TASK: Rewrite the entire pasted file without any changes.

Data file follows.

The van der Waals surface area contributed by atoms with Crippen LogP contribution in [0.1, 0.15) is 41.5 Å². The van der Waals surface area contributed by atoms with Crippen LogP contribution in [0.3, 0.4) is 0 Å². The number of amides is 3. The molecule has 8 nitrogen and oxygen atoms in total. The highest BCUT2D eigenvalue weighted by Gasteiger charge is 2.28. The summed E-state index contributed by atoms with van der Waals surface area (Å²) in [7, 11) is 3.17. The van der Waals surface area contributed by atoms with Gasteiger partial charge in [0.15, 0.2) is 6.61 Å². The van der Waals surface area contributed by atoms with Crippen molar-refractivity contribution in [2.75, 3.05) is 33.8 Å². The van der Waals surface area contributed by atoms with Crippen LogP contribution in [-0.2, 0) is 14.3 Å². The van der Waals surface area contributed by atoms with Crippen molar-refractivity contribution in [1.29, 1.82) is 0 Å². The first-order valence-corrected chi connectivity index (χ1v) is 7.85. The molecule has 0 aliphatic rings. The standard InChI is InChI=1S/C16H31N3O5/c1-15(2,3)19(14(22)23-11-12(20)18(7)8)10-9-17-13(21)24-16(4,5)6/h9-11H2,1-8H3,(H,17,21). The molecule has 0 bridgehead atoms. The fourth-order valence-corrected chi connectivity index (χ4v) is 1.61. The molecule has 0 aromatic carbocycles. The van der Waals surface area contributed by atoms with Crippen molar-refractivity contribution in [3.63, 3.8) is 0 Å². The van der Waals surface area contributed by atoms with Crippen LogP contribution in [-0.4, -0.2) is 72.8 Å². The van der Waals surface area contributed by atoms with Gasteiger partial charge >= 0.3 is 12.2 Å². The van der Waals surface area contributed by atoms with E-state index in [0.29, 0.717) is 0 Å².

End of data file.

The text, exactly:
The van der Waals surface area contributed by atoms with Crippen LogP contribution in [0.1, 0.15) is 41.5 Å². The van der Waals surface area contributed by atoms with Crippen LogP contribution in [0.3, 0.4) is 0 Å². The number of amides is 3. The molecule has 8 nitrogen and oxygen atoms in total. The highest BCUT2D eigenvalue weighted by Gasteiger charge is 2.28. The summed E-state index contributed by atoms with van der Waals surface area (Å²) in [7, 11) is 3.17. The van der Waals surface area contributed by atoms with Gasteiger partial charge in [0.15, 0.2) is 6.61 Å². The van der Waals surface area contributed by atoms with Crippen molar-refractivity contribution in [2.75, 3.05) is 33.8 Å². The van der Waals surface area contributed by atoms with Crippen LogP contribution in [-0.2, 0) is 14.3 Å². The van der Waals surface area contributed by atoms with Crippen molar-refractivity contribution in [1.29, 1.82) is 0 Å². The first-order valence-corrected chi connectivity index (χ1v) is 7.85. The molecule has 0 aliphatic rings. The standard InChI is InChI=1S/C16H31N3O5/c1-15(2,3)19(14(22)23-11-12(20)18(7)8)10-9-17-13(21)24-16(4,5)6/h9-11H2,1-8H3,(H,17,21). The molecule has 0 bridgehead atoms. The fourth-order valence-corrected chi connectivity index (χ4v) is 1.61. The molecule has 0 aromatic carbocycles. The van der Waals surface area contributed by atoms with Crippen molar-refractivity contribution in [3.63, 3.8) is 0 Å². The van der Waals surface area contributed by atoms with Crippen LogP contribution in [-0.4, -0.2) is 72.8 Å². The van der Waals surface area contributed by atoms with Gasteiger partial charge >= 0.3 is 12.2 Å². The van der Waals surface area contributed by atoms with E-state index in [0.29, 0.717) is 0 Å².